Did you ever read about any of that in the press? No! Scaring people sells -- balanced reporting is boring. Our lack of information (at the time) didn't stop us from banning CFC's, or terrorizing the public. It certainly didn't get us a balanced message, objective information or the truth. This isn't to say that we should ignore the problem, or ignore CFC's potential effects -- but we should study the problem OBJECTIVELY and look at ALL the facts BEFORE we run off half cocked. It wasn't until the mid 90's that we had proof. A decade after the press had started terrorizing the public with partial information. We replaced CFC's with other propellants in a panic, and without proper investigation of what the replacements might do (because we didn't have time to study them either) -- we might have replaced CFC's with something that is even more harmful, because we didn't have time to do things right. Which I think the press would love, because they could sensationalize THAT into a good chicken little story as well.
Again, the point of all this is not that there aren't threats or dangers, or that these items aren't issues -- they just aren't the issues they were sold to us as. Remember, that we were able to react to the problem, and humanity dramatically reduced the output of a dangerous chemical in a few short years after finding out about the problem. We did not destroy the planet, and we do not require lead-paint (another scare) sunscreen to go out of doors.
As for technology, the press is usually worse. Watson (head of IBM) said that the U.S. would only need 4 or 5 computers, ever! Microcomputers were a toy that were only good for calculators (and there were those that were saying that mechanical calculators were more reliable and cheaper). Apple was doomed in the 70's because no one would want to buy a computer (toy) . Apple grew to a $100M/year business in no time -- despite the predictions to the contrary. Then in the early 80's, Apple was doomed because IBM was going to come out with their business computer. IBM did come out with a machines that was an overpriced steaming pile that was 5 years out of date the day it was designed -- but people bought it because it was IBM. Still Apple did not die (despite press predictions to the contrary), in fact they became a $1 Billion a year business. Then Apple created the Mac. Apple was doomed because no one wanted a "toy" computer with pictures and a little mouse! HA! Apple grew in the 80's to be a $5 Billion a year business. Then Windows 3 was going to be as good as a Mac -- according to the press and the experts Apple was really doomed in 1989. Apple kept selling. In '91, Windows 3.1 was really as good as a Mac -- Apple was certainly doomed. Then in '93 Windows NT was going to take over the marketplace -- analysts predicted that Apple would be out of business by '95 -- and NT was going to have 80% of the computer business in 3 or 4 years (it is at around 4-5% of the market, with a far smaller installed base than Macs). Windows 95 was really and truly as good as a Mac (according to the press), not like all the other times they lied, this time they meant it. Some said Win95 is even better (those that don't use both). Apple is really really doomed. Apple hit $10 Billion/year in sales in '95, more in '96.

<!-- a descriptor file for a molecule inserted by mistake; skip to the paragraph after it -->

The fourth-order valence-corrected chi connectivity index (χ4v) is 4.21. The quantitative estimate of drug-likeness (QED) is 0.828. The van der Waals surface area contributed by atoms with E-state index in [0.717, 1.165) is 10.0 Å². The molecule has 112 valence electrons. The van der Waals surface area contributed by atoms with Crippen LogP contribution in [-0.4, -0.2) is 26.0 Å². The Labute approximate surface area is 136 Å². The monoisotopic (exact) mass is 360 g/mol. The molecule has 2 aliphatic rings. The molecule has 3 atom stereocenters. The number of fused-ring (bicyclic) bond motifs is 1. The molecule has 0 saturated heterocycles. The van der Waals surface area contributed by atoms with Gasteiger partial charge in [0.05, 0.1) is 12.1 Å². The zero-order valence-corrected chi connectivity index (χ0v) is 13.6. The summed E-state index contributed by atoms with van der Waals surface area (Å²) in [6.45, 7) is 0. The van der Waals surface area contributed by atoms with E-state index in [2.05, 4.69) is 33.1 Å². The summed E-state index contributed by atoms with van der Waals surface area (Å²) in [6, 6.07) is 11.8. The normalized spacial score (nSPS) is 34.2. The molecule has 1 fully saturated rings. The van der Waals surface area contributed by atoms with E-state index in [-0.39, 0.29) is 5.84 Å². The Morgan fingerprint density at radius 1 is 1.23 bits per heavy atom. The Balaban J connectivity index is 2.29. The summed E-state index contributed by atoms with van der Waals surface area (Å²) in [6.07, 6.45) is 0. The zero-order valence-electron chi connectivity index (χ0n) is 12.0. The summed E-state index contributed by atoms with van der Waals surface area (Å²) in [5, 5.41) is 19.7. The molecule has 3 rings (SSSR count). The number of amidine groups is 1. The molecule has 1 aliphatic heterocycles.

It is now rolling into '98. All those people that didn't buy Macs for the last 12 years have only screwed themselves -- they threw money down the toilet on higher maintenance costs, higher training costs, a more stressful and frustrating computer and sometimes even higher initial costs. Apple is still a multi-Billion dollar industry, and still has incredible technology and is making incredible alliances and inroads. Yet still the chicken little's persist. Apple is doomed any day now. Some day they may be right, but until then I save money year over year on my Mac (rather than a PC). I am going to continue to use the machine that makes the most sense for me. That is still a Mac.
Remember, "the Media" is one giant negative feedback loop. Idiots and extremists make radical statements to get themselves attention and power. The press doesn't really know anything about anything (if they did, they would be doing that instead of being a reporter) -- but they reports these stories because it will sell papers. 1,000's of scientists who disagree don't matter -- one idiot with a mouth (and lacking a brain) can scare the public, because the press will find the extreme statements an interesting story -- and the press will call themselves balanced because at the very end of a sensationalist article they will say "Some scientists don't concur" or "Scientists need to study the data further". People reward the extremists with money or attention, and so they do it some more.
So when I hear a press prediction, I think about what is really being said (and how reasonable that is). I remember predictions like "Wang was the computer maker for the next century", or the predictions in 1981 that Apple would be out of business in 2 years. Then I make my own decisions. Mankind is cutting down 40% of the worlds forests every year (and has been for 20 years)? Doesn't sound right to me! The Sky is falling? Naah! A $10B/year industry (that is higher on the Fortune500 list than Microsoft) and that has the highest customer loyalty in the industry (and some of the best products) is just going to disappear because a few people don't like non-conformity? I don't buy it. I'll think for myself, thank you very much, since I seem to be much better at it than the average reporter, special interest group or politician.
I don't expect people to all agree with my views (political or philosophical) -- and certainly not to the same degrees as I do. I am just pointing out some views that should make people think a little, even if they don't agree.
Before we get too critical of ONLY these groups, we should also look at our own industries as well, and what we can do to improve them. (This whole site is part of my efforts to improve mine).